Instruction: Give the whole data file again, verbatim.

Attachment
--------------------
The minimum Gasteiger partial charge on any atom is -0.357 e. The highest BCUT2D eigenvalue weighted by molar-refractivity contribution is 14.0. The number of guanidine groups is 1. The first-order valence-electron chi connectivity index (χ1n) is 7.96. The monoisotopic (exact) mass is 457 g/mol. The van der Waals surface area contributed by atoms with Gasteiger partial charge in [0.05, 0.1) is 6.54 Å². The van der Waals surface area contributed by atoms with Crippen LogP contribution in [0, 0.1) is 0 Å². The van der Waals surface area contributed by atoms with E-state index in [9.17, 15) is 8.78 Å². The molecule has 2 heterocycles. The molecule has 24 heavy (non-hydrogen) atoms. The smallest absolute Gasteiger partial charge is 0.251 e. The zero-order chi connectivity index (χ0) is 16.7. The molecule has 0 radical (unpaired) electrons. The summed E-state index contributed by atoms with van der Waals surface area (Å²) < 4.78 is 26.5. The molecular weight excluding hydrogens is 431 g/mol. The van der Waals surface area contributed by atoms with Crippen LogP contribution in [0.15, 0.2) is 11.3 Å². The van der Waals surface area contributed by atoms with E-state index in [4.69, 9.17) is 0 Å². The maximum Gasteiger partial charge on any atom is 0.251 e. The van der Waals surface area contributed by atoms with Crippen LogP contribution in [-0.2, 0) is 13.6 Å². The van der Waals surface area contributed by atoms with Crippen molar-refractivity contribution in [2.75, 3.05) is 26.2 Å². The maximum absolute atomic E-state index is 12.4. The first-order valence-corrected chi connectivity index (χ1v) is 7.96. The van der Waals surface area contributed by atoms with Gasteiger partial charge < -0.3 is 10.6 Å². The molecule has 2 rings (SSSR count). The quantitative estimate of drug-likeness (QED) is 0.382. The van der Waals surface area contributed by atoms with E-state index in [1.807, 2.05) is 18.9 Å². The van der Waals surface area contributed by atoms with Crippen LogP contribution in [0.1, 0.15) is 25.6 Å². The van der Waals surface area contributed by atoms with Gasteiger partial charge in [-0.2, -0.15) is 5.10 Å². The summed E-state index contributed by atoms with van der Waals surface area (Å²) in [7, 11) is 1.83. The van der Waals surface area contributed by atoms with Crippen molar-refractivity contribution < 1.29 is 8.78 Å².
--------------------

The minimum Gasteiger partial charge on any atom is -0.357 e. The highest BCUT2D eigenvalue weighted by molar-refractivity contribution is 14.0. The number of guanidine groups is 1. The first-order valence-electron chi connectivity index (χ1n) is 7.96. The monoisotopic (exact) mass is 457 g/mol. The van der Waals surface area contributed by atoms with Gasteiger partial charge in [0.05, 0.1) is 6.54 Å². The van der Waals surface area contributed by atoms with Crippen LogP contribution in [0, 0.1) is 0 Å². The van der Waals surface area contributed by atoms with E-state index in [9.17, 15) is 8.78 Å². The molecule has 2 heterocycles. The molecule has 24 heavy (non-hydrogen) atoms. The smallest absolute Gasteiger partial charge is 0.251 e. The zero-order chi connectivity index (χ0) is 16.7. The molecule has 0 radical (unpaired) electrons. The summed E-state index contributed by atoms with van der Waals surface area (Å²) < 4.78 is 26.5. The molecular weight excluding hydrogens is 431 g/mol. The van der Waals surface area contributed by atoms with Crippen LogP contribution in [0.15, 0.2) is 11.3 Å². The van der Waals surface area contributed by atoms with E-state index in [4.69, 9.17) is 0 Å². The maximum Gasteiger partial charge on any atom is 0.251 e. The van der Waals surface area contributed by atoms with Crippen LogP contribution in [-0.2, 0) is 13.6 Å². The van der Waals surface area contributed by atoms with Crippen molar-refractivity contribution in [2.75, 3.05) is 26.2 Å². The maximum absolute atomic E-state index is 12.4. The first-order valence-corrected chi connectivity index (χ1v) is 7.96. The van der Waals surface area contributed by atoms with Gasteiger partial charge < -0.3 is 10.6 Å². The molecule has 2 rings (SSSR count). The quantitative estimate of drug-likeness (QED) is 0.382. The van der Waals surface area contributed by atoms with E-state index in [1.807, 2.05) is 18.9 Å². The van der Waals surface area contributed by atoms with Crippen LogP contribution in [0.1, 0.15) is 25.6 Å². The van der Waals surface area contributed by atoms with Gasteiger partial charge in [-0.2, -0.15) is 5.10 Å². The summed E-state index contributed by atoms with van der Waals surface area (Å²) in [7, 11) is 1.83. The van der Waals surface area contributed by atoms with Crippen molar-refractivity contribution < 1.29 is 8.78 Å².